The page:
Alfred W. McCoy
J.R.W. Smail Professor of History
Office: 5131 Mosse Humanities
Mailbox: 5026 Mosse Humanities
Curriculum Vitae: View PDF
Office Hours: Thursdays 12:00 - 2:00
Education: PhD: Yale;
MA: University of California-Berkeley; BA: Columbia College
After earning a Ph.D. in Southeast Asian history at Yale, my writing on this region has focused on two topics — Philippine political history and global opium trafficking. My first book, The Politics of Heroin in Southeast Asia (New York, 1972), sparked controversy when the CIA tried to block publication. But after three English editions and translation into nine foreign languages, this study is now regarded as the “classic” work on the global drug traffic.
My more recent work on covert operations, A Question of Torture: CIA Interrogation, from the Cold War to the War on Terror (New York, 2006), explores the agency’s half-century history of psychological torture. A film based in part on that book, "Taxi to the Darkside," won the Oscar for Best Documentary Feature in 2008. My latest study of this topic, Torture and Impunity (Madison, 2012), explores the political and cultural dynamics of America’s post 9/11 debate over interrogation.
The Philippines remains the major focus of my research. An investigation of President Marcos’s “fake medals,” published on page one of the New York Times (January 23, 1986) just weeks before the country’s presidential elections, contributed to the country’s transition from authoritarian rule. Analyzing the many coup attempts that followed, my book Closer Than Brothers (New Haven, 1999) documents the corrosive impact of torture upon the Philippine military.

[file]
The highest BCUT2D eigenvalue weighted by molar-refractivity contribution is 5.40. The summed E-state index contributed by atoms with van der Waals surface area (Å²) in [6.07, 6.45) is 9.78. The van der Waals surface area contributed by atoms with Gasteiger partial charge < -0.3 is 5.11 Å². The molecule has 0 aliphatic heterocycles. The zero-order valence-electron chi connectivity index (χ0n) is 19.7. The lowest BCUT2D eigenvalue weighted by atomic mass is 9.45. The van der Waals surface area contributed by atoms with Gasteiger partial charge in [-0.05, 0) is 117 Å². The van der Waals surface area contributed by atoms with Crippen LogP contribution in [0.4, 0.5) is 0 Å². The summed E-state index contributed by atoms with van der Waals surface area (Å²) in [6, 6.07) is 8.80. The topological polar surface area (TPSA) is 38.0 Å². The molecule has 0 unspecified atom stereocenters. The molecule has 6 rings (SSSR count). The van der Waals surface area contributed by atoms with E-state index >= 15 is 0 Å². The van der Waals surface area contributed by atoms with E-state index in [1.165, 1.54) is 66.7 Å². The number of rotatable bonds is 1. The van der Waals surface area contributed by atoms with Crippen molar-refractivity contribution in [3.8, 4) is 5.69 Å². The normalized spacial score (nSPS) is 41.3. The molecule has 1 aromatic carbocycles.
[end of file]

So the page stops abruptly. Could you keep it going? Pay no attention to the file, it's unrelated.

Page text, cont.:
Three of my edited volumes on Philippine historiography have won that country's National Book Award. In 2001, the Association for Asian Studies awarded me the Goodman Prize for a “deep and enduring impact on Philippine historical studies.”
My recent book, Policing America’s Empire: The United States, the Philippines, and the Rise of the Surveillance State (Madison, 2009), draws together these two strands in my research -- covert operations and modern Philippine history -- to explore the transformative power of police, information, and scandal in shaping both the modern Philippine state and the U.S. internal security apparatus. In 2011, the Association for Asian Studies awarded Policing America’s Empire the George McT. Kahin Prize, describing the work as “a passionate, elegantly written book that owes its mastery to McCoy's narrative and analytical gifts, his years of painstaking research and his sure sense of the ominous global implications of his story.”
In 2012, the Yale Graduate School Alumni Association awarded me the Wilbur Cross Medal which is presented annually to “a small number of outstanding alumni” to recognize “distinguished achievements in scholarship, teaching, academic administration, and public service.” Simultaneously, the University of Wisconsin-Madison gave me the Hilldale Award for Arts & Humanities for 2012.